There comes the day in every young Australian Hobby’s life that it must learn about serious hunting on the wing.
Grasshoppers and dragonflies are great food, but real protein is needed for them to grow.
Dad is not going to be there as a free Uber-delivery for ever.
And so we ventured out on a day when he was getting serious about the training program.
First step was to get them good and hungry. So his regular callbys with quick top-ups, seized-up faster than tripod legs immersed in seawater.
When he did come by they had two new lessons to literally ‘grasp’.
The first was taking the prey from him as he did his best to remain stationary in the sky, holding the latest Fairy Martin.
Then after a few attempts at that he would let the Martin drop, and watch as the young bird followed it down and quickly managed to secure the meal. He also invariably rolled over in a small stoop to pace the tumbling meal, just in case anything should go awry. Needless to say on the attempts we saw, it was 100% score all round.
By the end of the morning, the young were now quite capable of chasing, if not catching the dwindling Fairy Martin fraternity.
At least one came back after a rocketship foray, and if there was a food exchange I missed it, but the young bird came in high and fast so I concluded that it was a successful strike. (If not, no doubt by day’s end their score would have been gaining an impressive run total, just like the Australian Cricket team.)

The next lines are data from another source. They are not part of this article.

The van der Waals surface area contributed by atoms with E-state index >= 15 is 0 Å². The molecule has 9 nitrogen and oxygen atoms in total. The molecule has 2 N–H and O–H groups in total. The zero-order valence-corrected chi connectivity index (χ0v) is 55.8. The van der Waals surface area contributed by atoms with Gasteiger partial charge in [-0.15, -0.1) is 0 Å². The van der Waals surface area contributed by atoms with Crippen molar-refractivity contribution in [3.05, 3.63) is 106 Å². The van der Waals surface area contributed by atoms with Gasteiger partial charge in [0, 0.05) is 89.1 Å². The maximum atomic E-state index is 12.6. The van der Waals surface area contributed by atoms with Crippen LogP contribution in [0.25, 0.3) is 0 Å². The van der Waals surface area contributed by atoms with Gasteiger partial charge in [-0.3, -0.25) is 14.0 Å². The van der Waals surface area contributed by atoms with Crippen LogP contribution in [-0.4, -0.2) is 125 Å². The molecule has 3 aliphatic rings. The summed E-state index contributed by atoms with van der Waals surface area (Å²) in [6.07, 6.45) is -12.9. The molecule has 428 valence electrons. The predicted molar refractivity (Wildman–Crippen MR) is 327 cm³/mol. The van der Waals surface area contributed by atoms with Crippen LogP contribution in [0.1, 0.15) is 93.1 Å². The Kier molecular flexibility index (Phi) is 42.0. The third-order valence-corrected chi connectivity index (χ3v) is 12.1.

I suspect this will be the last close quarter encounters with the young. No doubt they will be fed far less and make their own field trips and return with food. All that will happen well beyond the tree line where we currently are working and then… Before we know it, the paddock will be bereft of the young. The parents will move on to other territory and we’ll not see them regularly until next year.
Not sure who has learned the most, but we have certainly gained some interesting anecdotal insight into their growth and development.